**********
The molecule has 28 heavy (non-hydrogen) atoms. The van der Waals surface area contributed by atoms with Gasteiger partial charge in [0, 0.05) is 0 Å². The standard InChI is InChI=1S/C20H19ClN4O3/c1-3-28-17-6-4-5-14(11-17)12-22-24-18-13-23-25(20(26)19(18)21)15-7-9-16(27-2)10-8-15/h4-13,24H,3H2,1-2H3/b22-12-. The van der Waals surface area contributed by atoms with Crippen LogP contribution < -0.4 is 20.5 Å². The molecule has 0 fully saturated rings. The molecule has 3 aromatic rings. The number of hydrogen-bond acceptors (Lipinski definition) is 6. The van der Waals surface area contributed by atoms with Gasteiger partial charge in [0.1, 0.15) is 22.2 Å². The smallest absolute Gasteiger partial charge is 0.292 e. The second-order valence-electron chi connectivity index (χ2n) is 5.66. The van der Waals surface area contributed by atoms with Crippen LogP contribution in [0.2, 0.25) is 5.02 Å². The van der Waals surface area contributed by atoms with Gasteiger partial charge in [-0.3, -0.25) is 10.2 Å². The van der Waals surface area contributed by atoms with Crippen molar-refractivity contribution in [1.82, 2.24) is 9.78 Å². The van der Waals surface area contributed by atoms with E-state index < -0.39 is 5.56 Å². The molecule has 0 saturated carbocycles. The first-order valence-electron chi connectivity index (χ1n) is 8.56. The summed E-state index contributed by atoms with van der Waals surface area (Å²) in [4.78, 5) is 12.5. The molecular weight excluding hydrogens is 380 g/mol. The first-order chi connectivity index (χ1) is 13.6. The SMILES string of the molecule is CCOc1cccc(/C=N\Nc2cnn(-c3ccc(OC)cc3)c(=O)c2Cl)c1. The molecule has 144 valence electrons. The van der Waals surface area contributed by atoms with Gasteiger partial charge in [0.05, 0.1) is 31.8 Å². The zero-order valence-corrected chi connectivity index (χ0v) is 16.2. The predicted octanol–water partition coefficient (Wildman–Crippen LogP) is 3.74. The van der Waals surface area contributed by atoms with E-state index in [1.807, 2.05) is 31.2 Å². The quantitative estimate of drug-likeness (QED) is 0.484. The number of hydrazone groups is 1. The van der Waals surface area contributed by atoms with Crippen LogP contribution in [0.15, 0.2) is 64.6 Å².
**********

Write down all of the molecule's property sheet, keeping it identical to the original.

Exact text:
The molecule has 28 heavy (non-hydrogen) atoms. The van der Waals surface area contributed by atoms with Gasteiger partial charge in [0, 0.05) is 0 Å². The standard InChI is InChI=1S/C20H19ClN4O3/c1-3-28-17-6-4-5-14(11-17)12-22-24-18-13-23-25(20(26)19(18)21)15-7-9-16(27-2)10-8-15/h4-13,24H,3H2,1-2H3/b22-12-. The van der Waals surface area contributed by atoms with Crippen LogP contribution < -0.4 is 20.5 Å². The molecule has 0 fully saturated rings. The molecule has 3 aromatic rings. The number of hydrogen-bond acceptors (Lipinski definition) is 6. The van der Waals surface area contributed by atoms with Gasteiger partial charge in [0.1, 0.15) is 22.2 Å². The smallest absolute Gasteiger partial charge is 0.292 e. The second-order valence-electron chi connectivity index (χ2n) is 5.66. The van der Waals surface area contributed by atoms with Crippen LogP contribution in [0.2, 0.25) is 5.02 Å². The van der Waals surface area contributed by atoms with Gasteiger partial charge in [-0.3, -0.25) is 10.2 Å². The van der Waals surface area contributed by atoms with Crippen molar-refractivity contribution in [1.82, 2.24) is 9.78 Å². The van der Waals surface area contributed by atoms with E-state index < -0.39 is 5.56 Å². The molecule has 0 saturated carbocycles. The first-order valence-electron chi connectivity index (χ1n) is 8.56. The summed E-state index contributed by atoms with van der Waals surface area (Å²) in [4.78, 5) is 12.5. The molecular weight excluding hydrogens is 380 g/mol. The first-order chi connectivity index (χ1) is 13.6. The SMILES string of the molecule is CCOc1cccc(/C=N\Nc2cnn(-c3ccc(OC)cc3)c(=O)c2Cl)c1. The molecule has 144 valence electrons. The van der Waals surface area contributed by atoms with Gasteiger partial charge in [0.05, 0.1) is 31.8 Å². The zero-order valence-corrected chi connectivity index (χ0v) is 16.2. The predicted octanol–water partition coefficient (Wildman–Crippen LogP) is 3.74. The van der Waals surface area contributed by atoms with E-state index in [1.807, 2.05) is 31.2 Å². The quantitative estimate of drug-likeness (QED) is 0.484. The number of hydrazone groups is 1. The van der Waals surface area contributed by atoms with Crippen LogP contribution in [0.15, 0.2) is 64.6 Å².